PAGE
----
The Windows to end all Windows (and what Yes, Minister has to do with it)

By | May 25, 2015
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If you’ve followed the news about the up-and-coming Windows 10 in the newspapers at all, you might have see the surprising news that Microsoft have announced that this is the last version of Windows they’re bringing out.

Now I’m pretty sure they aren’t planning to bring it out and then run a fish and chip shop instead. Nor are they quite confident enough to say “It’s perfect – that’s it, we don’t ever want to change anything”.

So what’s going on – is it true – is this the last ever version of Windows 10? Yes or no?

Well, did you ever watch “Yes, Minister” on the TV, back in the 80s? I didn’t see it at the time but have seen a few since (and I can’t help worrying it was all too true to life).

Anyway, I think Sir Humphrey, the permanent secretary of the department, would have probably answered it best: the answer is yes and no.

Windows 10 – the version to end all Windows?
From what Microsoft are saying, it’s true that they don’t plan to bring out Windows 11 a year later, having re-written it in the same way they have done since they first brought out Windows 1.0

But it doesn’t mean they aren’t going to change it. Instead they’ll be concentrating on the automatic updates that you get every week or so.

They already happen, fixing bugs and adding little tiny changes. But most of the time you don’t notice the differences from them.

But in the future, that’s how they’ll develop Windows itself.

I’m in two minds about this. On the one hand, it’ll be convenient that everyone will have the same version. And you won’t have to pay for a new one when it comes out.

But on the other hand, you could be happily using your PC and then one day find out a button has changed colour… or moved… or it can now do something it couldn’t before.

That could be confusing… so a lot depends on how well they do the updates and changes. I suspect they’ll tend to do only small, “bug fixes” most of the time then occasionally bring out a batch of changes to how it actually works. But it depends what they decide.

This way of working is a lot more like how most tablets get updates – both Apple (for the iPad) and Google (for Android tablets) do it more or less this way, so in some ways it makes sense for Microsoft to be the same.

But first, we have to get to Windows 10 – it’s not out just yet…

More about “Tablet Help is at Hand”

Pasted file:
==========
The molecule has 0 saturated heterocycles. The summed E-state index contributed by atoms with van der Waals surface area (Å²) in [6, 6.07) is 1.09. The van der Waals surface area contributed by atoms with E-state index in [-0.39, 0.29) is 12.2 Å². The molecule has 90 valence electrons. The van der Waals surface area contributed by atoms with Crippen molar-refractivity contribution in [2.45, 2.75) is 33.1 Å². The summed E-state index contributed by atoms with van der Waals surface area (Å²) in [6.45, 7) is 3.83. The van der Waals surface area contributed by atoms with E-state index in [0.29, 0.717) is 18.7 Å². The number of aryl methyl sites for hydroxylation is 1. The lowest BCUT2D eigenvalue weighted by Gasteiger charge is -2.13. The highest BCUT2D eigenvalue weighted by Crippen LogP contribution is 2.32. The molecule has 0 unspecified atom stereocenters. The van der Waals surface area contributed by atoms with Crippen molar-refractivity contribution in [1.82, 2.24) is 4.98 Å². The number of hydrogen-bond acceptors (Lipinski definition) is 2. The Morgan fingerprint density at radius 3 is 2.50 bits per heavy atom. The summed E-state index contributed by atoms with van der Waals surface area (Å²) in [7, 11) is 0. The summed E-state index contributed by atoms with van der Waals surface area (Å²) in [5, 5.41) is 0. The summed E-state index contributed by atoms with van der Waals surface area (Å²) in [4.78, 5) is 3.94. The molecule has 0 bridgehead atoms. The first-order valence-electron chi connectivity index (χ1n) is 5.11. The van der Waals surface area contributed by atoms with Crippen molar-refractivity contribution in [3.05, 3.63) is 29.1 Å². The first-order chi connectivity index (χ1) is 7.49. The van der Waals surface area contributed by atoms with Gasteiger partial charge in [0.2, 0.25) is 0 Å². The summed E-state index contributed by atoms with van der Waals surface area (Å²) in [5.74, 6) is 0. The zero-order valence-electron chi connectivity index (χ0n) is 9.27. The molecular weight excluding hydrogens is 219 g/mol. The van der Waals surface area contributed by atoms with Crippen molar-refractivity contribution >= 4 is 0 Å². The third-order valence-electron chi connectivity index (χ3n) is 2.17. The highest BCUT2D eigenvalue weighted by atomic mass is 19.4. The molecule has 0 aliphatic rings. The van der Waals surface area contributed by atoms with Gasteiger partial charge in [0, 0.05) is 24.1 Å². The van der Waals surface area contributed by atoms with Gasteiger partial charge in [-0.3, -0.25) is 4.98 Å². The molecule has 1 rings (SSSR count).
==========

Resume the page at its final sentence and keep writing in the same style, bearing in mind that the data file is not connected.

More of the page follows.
The information about the new book, Tablet Help is at Hand, is here.
But even there I can’t mention everything it covers. For example:

A drastic fix for many problems. Sometimes, it’s a sledgehammer to crack a nut, but there are times when nothing else will help – and here’s what you should do first, too. Page 6

The four possible solutions if a particular apps “freezes” or won’t open – what order to try them in and why one won’t work on a Kindle Fire. Page 7-10

If you find the screen too sensitive, there are 3 things you can do to help. Number 2 is really clever – the fact that it works is accidental, but it can still work! Page 24-25

Why it doesn’t matter if you accidentally delete a new app, film or ebook. Page 50

The most common reason for having a problem with the camera is there’s something in the way – maybe the device is in a case the wrong way round! But there are some more “techie” issues that could be the problem – number 4 you’d probably never think of for yourself. Page 61

The mysterious case of the disappearing emails – a not-unusual problem… (but worrying when it happens to you) Page 105

Junk Mail/Spam… things to do and to never do in an attempt to reduce how much you get (you can never be sure to avoid all of it, I’m afraid). Page 112

So if you haven’t already ordered your copy, why not have a look at the information here… and if you like, you can order a free trial copy.

5 thoughts on “The Windows to end all Windows (and what Yes, Minister has to do with it)

  1. Sheila Newble

    I have just received the book “Tablet help is at hand”(thank you). Looking through it, I have no doubt that it is going to be a life-saver.

    Reply
    1. Tim Post author

      Thanks for the kind comments! It’s certainly looking like it’s going to be popular.
      Tim

      Reply
  2. Liz

    Windows 10, I’m hoping it will be a lot more user friendly than Windows 8.1??
    Tin,you might consider a book on help installing Windows 10,when the time is right?

    Reply
    1. Tim Post author

      Yes, I think it’s going to be more user friendly – the trial version we’re using is a bit more like Windows 7 with some tweaks.
      Good suggestion about help on installing it when it comes – watch this space!
      Tim

      Reply
  3. Jill

    Yes, I would find it easier to pay online for the books I’ve ordered or the free trial copy if I decide to keep.
    Thanks for considering it.

    Reply

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